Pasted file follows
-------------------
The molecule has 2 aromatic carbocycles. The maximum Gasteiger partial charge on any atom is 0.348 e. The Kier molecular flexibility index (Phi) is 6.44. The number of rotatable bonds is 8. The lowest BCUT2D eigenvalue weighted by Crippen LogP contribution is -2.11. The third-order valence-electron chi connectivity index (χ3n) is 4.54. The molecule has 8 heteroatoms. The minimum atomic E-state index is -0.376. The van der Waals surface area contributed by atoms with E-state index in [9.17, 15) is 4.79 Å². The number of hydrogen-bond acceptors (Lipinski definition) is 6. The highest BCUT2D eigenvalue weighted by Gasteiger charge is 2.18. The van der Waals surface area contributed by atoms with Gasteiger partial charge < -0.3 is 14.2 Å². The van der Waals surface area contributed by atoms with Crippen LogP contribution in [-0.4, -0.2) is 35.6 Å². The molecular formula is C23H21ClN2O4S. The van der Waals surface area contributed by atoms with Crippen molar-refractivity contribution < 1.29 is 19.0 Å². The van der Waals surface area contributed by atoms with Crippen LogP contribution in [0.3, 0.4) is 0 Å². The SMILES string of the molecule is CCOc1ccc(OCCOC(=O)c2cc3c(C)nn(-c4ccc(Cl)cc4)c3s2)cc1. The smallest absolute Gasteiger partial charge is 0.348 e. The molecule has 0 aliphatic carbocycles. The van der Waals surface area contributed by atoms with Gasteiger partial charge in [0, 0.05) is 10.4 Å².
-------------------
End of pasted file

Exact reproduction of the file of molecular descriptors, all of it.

The molecule has 2 aromatic carbocycles. The maximum Gasteiger partial charge on any atom is 0.348 e. The Kier molecular flexibility index (Phi) is 6.44. The number of rotatable bonds is 8. The lowest BCUT2D eigenvalue weighted by Crippen LogP contribution is -2.11. The third-order valence-electron chi connectivity index (χ3n) is 4.54. The molecule has 8 heteroatoms. The minimum atomic E-state index is -0.376. The van der Waals surface area contributed by atoms with E-state index in [9.17, 15) is 4.79 Å². The number of hydrogen-bond acceptors (Lipinski definition) is 6. The highest BCUT2D eigenvalue weighted by Gasteiger charge is 2.18. The van der Waals surface area contributed by atoms with Gasteiger partial charge < -0.3 is 14.2 Å². The van der Waals surface area contributed by atoms with Crippen LogP contribution in [-0.4, -0.2) is 35.6 Å². The molecular formula is C23H21ClN2O4S. The van der Waals surface area contributed by atoms with Crippen molar-refractivity contribution < 1.29 is 19.0 Å². The van der Waals surface area contributed by atoms with Crippen LogP contribution in [0.3, 0.4) is 0 Å². The SMILES string of the molecule is CCOc1ccc(OCCOC(=O)c2cc3c(C)nn(-c4ccc(Cl)cc4)c3s2)cc1. The smallest absolute Gasteiger partial charge is 0.348 e. The molecule has 0 aliphatic carbocycles. The van der Waals surface area contributed by atoms with Gasteiger partial charge in [0, 0.05) is 10.4 Å².